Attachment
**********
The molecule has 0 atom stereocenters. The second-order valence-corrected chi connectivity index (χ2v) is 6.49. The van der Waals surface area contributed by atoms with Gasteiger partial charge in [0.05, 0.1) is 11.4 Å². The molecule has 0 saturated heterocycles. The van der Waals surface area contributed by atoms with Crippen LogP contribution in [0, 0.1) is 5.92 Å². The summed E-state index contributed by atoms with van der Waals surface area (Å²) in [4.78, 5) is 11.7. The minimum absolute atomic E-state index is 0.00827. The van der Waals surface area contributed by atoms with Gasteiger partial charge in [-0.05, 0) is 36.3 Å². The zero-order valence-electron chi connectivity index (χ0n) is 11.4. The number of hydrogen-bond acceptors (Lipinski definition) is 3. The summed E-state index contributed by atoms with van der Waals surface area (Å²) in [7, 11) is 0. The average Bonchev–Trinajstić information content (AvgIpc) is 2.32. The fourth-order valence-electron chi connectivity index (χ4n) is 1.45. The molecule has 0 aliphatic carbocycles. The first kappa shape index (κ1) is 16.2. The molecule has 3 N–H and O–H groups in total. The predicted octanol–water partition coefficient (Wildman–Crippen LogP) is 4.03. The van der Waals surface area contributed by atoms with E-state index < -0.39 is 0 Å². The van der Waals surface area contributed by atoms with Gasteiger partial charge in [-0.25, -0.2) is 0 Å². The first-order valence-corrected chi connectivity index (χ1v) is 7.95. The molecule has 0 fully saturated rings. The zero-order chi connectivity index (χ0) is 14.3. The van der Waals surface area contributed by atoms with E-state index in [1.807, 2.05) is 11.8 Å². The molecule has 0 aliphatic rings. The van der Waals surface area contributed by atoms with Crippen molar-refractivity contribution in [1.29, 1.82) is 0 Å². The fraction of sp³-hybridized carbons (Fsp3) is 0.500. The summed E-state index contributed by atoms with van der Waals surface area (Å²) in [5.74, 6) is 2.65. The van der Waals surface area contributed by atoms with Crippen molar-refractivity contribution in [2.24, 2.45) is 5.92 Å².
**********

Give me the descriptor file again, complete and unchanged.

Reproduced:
The molecule has 0 atom stereocenters. The second-order valence-corrected chi connectivity index (χ2v) is 6.49. The van der Waals surface area contributed by atoms with Gasteiger partial charge in [0.05, 0.1) is 11.4 Å². The molecule has 0 saturated heterocycles. The van der Waals surface area contributed by atoms with Crippen LogP contribution in [0, 0.1) is 5.92 Å². The summed E-state index contributed by atoms with van der Waals surface area (Å²) in [4.78, 5) is 11.7. The minimum absolute atomic E-state index is 0.00827. The van der Waals surface area contributed by atoms with Gasteiger partial charge in [-0.05, 0) is 36.3 Å². The zero-order valence-electron chi connectivity index (χ0n) is 11.4. The number of hydrogen-bond acceptors (Lipinski definition) is 3. The summed E-state index contributed by atoms with van der Waals surface area (Å²) in [7, 11) is 0. The average Bonchev–Trinajstić information content (AvgIpc) is 2.32. The fourth-order valence-electron chi connectivity index (χ4n) is 1.45. The molecule has 0 aliphatic carbocycles. The first kappa shape index (κ1) is 16.2. The molecule has 3 N–H and O–H groups in total. The predicted octanol–water partition coefficient (Wildman–Crippen LogP) is 4.03. The van der Waals surface area contributed by atoms with E-state index < -0.39 is 0 Å². The van der Waals surface area contributed by atoms with Gasteiger partial charge in [-0.25, -0.2) is 0 Å². The first-order valence-corrected chi connectivity index (χ1v) is 7.95. The molecule has 0 fully saturated rings. The zero-order chi connectivity index (χ0) is 14.3. The van der Waals surface area contributed by atoms with E-state index in [1.807, 2.05) is 11.8 Å². The molecule has 0 aliphatic rings. The van der Waals surface area contributed by atoms with Crippen molar-refractivity contribution in [1.29, 1.82) is 0 Å². The fraction of sp³-hybridized carbons (Fsp3) is 0.500. The summed E-state index contributed by atoms with van der Waals surface area (Å²) in [5.74, 6) is 2.65. The van der Waals surface area contributed by atoms with Crippen molar-refractivity contribution in [2.24, 2.45) is 5.92 Å².